A review of FAST’s virtual e-lecture series and discussions.
Clinical metabolomics requires analytical methods that provide both high resolution and high throughput. In this review, we assess the promise of a variety of techniques-including HILIC, SFC, multidimensional LC, ion-mobility mass spectrometry, and data-independent acquisition mass spectrometry methods-to meet those needs.
This review article discusses the novel separation and detection strategies that are considered promising in clinical metabolomics to enhance the metabolome coverage. It includes hydrophilic interaction chromatography (HILIC), supercritical fluid chromatography (SFC), multidimensional LC approaches, as well as ion-mobility mass spectrometry (IM-MS) and data-independent acquisition (DIA) analysis methods.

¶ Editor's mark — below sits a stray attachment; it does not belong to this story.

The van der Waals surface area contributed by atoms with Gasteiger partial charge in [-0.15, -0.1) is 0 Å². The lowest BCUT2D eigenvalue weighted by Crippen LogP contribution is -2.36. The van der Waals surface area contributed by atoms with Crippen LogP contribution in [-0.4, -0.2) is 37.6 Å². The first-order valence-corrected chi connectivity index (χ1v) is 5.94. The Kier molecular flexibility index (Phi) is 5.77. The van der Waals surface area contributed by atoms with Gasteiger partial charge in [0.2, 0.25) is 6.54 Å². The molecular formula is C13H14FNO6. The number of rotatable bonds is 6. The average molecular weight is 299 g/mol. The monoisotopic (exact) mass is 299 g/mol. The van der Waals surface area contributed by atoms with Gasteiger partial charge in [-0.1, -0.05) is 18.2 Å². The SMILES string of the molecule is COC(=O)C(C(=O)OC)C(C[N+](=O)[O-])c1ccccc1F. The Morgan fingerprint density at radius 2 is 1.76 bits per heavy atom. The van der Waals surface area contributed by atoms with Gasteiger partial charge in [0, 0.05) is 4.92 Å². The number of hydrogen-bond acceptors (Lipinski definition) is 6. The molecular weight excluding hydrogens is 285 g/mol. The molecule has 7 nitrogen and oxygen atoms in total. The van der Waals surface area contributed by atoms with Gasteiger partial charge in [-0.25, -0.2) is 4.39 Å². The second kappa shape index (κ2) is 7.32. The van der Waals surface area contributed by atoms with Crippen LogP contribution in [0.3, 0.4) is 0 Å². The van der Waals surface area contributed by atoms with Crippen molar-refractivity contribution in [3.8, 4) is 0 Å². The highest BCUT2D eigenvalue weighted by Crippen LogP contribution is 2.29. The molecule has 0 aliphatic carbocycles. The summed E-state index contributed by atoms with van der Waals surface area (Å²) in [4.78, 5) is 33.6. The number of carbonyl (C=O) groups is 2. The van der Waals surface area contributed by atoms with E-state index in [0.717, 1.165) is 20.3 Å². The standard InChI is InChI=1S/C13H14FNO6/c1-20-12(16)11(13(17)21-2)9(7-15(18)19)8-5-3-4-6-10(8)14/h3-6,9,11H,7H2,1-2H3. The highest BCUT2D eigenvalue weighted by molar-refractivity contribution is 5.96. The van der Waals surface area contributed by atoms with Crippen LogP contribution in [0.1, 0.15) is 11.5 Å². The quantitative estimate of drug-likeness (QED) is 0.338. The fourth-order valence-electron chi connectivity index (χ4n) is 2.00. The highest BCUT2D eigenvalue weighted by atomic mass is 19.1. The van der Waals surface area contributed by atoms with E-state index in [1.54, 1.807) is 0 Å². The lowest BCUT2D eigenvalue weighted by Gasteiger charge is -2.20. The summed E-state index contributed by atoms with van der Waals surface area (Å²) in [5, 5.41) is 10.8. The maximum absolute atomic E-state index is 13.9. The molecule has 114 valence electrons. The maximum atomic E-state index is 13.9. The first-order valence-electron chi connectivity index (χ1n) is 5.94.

CZE–ESI‑TOF‑MS for the characterization of the mAb infliximab and its variants is presented. Infliximab was analyzed using a middle-up approach involving either reduction or digestion with the enzyme IdeS. A multilayer capillary coating of PB-DS‑PB in combination with a background electrolyte of 40% acetic acid provided efficient separation of the obtained antibody fragments, that is, LC and HC, as well as F(ab’)2 and Fc/2 parts. C-terminal lysine variants were also resolved. Recorded mass spectra of HC and Fc/2 fragments permitted assignment of 13 glycoforms and provided a quantitative profile, with G0F the most abundant glycoform (~50%). CZE–ESI-TOF-MS represents an efficient means for the straightforward analysis of a monoclonal antibody and its proteoforms.
This information is supplementary to the article “Middle-Up Characterization of the Monoclonal Antibody Infliximab by Capillary Zone Electrophoresis-Mass Spectrometry” that was published in the March 2019 issue of LCGC Europe.
An overview of the important and versatile role that capillary electrophoresis coupled to mass spectrometry plays in the biopharmaceutical analysis.